It’s true – I saw and heard him say it in a BBC interview yesterday. Roger Federer gets nerves playing tennis. I mean seriously, the winner of seven Wimbledon men’s singles finals Roger Federer gets nervous playing at Wimbledon. He is Mr Cool. A man who never gets flustered. Who knew?
The good news is there is now hope for us all.
I don’t know about you but I get nervous all the time and I now feel a lot better about that. I sometimes forget I am not alone in having nerves before a high-pressure event or a challenging task. If Roger Federer can get nerves and still be good then so can I. The real trick of course is how to get over the nerves and use them to your advantage. Still, finding out nerves are universal is great news.
The things Roger Federer gets nervous about at Wimbledon are likely completely different to the nerves I might get in the same situation. Standing there on centre court in front of all those people, who by the way are expecting a great playing performance from me, I might well be very nervous about the fact that I have absolutely no clue about playing tennis and no demonstrable skill in any hand/eye co-ordination type sports. The walk onto the court would probably leave me winded. Seriously though, my point is that whatever situation or context generates them the nerves are real and universal. We all must accept them, use them and ultimately overcome them to move on. Once overcome they will be replaced with a whole new set of nerves appropriate to the new level. That’s how it works.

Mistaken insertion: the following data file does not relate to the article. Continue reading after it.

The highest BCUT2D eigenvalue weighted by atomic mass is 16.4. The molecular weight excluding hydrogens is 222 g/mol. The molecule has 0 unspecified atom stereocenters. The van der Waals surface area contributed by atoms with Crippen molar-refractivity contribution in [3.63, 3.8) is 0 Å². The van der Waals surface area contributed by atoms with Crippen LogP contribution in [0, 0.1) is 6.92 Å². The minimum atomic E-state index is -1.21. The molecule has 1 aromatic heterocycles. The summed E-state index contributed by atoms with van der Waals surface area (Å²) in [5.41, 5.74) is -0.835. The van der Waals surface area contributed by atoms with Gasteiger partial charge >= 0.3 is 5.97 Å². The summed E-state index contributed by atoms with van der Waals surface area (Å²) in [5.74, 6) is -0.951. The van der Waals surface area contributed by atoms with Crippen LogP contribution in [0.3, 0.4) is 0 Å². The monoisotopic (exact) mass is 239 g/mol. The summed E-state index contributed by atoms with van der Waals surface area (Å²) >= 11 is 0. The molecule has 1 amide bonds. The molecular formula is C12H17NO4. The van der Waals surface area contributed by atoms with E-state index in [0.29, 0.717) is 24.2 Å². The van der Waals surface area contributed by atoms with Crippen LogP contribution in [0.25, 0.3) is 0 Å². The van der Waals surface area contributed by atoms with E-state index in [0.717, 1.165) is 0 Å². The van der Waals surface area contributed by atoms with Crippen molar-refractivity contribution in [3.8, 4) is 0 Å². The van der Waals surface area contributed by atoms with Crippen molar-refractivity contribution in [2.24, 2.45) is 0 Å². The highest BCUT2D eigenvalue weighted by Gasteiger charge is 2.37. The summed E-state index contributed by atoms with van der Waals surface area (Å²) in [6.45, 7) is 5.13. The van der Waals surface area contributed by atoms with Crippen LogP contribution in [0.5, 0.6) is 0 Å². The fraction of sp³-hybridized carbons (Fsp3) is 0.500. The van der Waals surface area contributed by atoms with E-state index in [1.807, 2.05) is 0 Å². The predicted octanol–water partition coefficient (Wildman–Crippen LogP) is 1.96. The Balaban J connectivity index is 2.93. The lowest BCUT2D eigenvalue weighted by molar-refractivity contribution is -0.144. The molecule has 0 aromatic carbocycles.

Now I’m not normally a big tennis fan but I do like to watch Wimbledon whenever I get the chance. We get great coverage here in the UK with ample time to observe the players reactions to events and their emotional response to those events. Some appear beaten before they arrive on court and others look like winners right from the off.
It’s fair to say I think that the skill difference and fitness level differences between the top players are slight at best. The real differences, which make some players champions and other players runners-up, are in the mindsets, beliefs and mental resilience levels. These combine with the high skill and fitness levels to take them to the very top of their game.
Wimbledon is a wonderful place to observe the emotional highs and lows. If you are looking to improve your emotional intelligence skills then get watching. What does a player’s body language and self-talk tell you about their chances in that match and in the sport generally?
If you can’t see Wimbledon for whatever reason then check out other sports you like but start to look for more than just technical skill – check out the EI and mental resilience too.